Publication Date


Document Type


First Advisor

Creed, Benjamin M.

Degree Name

Ed.D. (Doctor of Education)

Legacy Department

Department of Leadership, Educational Psychology and Foundations (LEPF)


The Advanced Placement (AP) Program has become ubiquitous in terms of earning college credit during high school. Since the College Board incorporated it in 1956, the AP Program has grown to include 38 courses across seven subjects/categories. Recently, approximately half the states have passed legislation guaranteeing credit towards an undergraduate degree contingent on passing AP Exam scores. Many studies, especially those from the College Board, have shown that students who pass AP exams are more likely to succeed in other academic areas, including earning higher undergraduate GPAs and graduating with an undergraduate degree in less time. With the opportunities and benefits that are available for students through the AP Program, it is critical to address inequitable student access. The national trend in AP participation shows that Asian and White students are consistently overrepresented while American Indian, Black, and Hispanic students and those from low socioeconomic backgrounds are consistently underrepresented, and in some cases, traditionally excluded. In 2002, the College Board stated that academically prepared and willing students should have access to their rigorous courses. This research study focuses on the inequitable access to the AP Program at the local level and how an intervention designed around non-traditional student identification and personalized student and family outreach can empower them to make informed educational decisions in partnership with the school and can close the opportunity gap.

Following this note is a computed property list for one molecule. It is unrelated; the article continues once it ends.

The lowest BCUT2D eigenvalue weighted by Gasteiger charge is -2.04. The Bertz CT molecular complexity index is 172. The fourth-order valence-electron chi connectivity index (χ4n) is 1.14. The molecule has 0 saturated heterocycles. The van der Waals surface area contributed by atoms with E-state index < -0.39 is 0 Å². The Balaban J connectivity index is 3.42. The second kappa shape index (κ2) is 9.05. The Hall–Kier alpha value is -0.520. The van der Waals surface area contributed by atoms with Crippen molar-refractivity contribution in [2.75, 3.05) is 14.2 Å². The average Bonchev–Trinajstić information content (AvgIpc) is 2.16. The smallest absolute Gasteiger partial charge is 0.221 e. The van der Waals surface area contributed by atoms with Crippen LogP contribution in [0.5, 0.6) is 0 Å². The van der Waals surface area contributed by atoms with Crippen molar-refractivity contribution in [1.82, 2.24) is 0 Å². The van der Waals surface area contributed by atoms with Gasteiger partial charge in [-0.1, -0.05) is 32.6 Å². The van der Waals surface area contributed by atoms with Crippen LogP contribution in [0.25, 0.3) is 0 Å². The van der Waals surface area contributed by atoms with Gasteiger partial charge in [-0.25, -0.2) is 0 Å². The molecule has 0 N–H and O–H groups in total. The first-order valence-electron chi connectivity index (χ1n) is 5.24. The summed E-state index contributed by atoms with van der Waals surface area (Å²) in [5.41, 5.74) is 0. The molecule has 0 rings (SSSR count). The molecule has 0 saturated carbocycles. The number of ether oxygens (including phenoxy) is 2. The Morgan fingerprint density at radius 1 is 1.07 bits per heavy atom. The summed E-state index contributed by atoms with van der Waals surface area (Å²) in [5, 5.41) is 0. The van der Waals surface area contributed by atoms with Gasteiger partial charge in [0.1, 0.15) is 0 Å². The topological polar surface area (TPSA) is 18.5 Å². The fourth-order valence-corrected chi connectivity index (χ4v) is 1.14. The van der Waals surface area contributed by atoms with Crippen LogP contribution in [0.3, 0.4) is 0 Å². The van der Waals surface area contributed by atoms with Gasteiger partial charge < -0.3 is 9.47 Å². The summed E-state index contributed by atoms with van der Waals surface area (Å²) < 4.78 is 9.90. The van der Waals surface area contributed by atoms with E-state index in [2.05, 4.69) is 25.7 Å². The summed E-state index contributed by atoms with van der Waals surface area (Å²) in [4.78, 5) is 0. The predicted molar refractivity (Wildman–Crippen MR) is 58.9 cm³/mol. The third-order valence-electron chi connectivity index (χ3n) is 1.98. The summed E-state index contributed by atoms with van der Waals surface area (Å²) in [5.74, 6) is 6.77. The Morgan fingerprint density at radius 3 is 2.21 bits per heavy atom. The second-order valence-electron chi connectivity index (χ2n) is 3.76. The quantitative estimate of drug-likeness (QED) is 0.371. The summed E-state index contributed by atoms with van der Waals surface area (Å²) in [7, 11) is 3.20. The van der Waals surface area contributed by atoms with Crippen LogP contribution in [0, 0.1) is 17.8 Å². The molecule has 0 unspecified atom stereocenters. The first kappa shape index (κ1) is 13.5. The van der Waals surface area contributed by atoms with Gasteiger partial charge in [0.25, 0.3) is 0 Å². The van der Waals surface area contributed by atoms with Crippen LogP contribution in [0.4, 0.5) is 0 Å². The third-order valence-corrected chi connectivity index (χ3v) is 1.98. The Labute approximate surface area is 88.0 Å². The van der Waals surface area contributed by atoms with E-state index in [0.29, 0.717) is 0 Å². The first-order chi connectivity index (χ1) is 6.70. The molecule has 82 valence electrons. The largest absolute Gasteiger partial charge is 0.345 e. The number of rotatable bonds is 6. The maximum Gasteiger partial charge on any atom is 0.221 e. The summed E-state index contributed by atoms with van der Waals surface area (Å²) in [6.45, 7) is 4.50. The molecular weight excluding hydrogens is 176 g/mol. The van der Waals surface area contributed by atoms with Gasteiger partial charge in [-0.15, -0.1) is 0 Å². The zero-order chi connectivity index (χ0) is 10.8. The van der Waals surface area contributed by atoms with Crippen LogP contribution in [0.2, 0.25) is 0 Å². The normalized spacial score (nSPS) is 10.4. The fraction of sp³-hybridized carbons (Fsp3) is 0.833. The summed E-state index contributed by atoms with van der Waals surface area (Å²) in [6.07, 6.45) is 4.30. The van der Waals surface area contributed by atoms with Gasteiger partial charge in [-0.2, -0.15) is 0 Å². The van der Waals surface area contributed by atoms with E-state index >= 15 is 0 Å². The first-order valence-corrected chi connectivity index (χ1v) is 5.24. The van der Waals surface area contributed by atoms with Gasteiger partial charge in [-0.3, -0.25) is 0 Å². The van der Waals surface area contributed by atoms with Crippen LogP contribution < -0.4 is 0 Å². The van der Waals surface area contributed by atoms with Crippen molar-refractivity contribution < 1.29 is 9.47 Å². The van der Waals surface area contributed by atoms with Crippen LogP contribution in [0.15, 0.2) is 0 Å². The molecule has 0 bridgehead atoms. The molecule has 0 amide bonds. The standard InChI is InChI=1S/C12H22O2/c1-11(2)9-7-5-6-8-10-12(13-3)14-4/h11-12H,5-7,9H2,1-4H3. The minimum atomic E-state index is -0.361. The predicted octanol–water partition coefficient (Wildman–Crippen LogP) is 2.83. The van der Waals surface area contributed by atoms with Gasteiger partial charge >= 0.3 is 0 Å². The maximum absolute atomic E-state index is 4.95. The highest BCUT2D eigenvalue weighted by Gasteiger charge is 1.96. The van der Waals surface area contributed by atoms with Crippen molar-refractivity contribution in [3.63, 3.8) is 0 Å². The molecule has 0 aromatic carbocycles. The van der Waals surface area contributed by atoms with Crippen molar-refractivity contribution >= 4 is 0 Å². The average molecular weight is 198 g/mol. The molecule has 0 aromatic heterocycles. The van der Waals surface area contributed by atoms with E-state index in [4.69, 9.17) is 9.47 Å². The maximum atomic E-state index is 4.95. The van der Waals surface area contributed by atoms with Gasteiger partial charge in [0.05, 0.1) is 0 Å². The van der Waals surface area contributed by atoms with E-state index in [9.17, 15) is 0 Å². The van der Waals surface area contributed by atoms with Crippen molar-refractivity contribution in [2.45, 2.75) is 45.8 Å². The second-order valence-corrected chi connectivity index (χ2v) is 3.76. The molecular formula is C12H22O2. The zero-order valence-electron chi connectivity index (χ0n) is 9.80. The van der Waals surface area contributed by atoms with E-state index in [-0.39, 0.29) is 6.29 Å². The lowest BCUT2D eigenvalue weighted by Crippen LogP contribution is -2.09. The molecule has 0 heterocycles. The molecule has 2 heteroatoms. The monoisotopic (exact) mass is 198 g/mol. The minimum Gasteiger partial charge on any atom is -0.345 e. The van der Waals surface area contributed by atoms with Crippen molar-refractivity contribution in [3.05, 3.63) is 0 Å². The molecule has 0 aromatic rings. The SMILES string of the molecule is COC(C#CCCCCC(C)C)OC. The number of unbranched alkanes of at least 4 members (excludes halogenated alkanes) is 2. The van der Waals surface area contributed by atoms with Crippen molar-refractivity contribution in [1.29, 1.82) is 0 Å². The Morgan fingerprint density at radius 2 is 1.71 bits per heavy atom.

162 pages




Northern Illinois University

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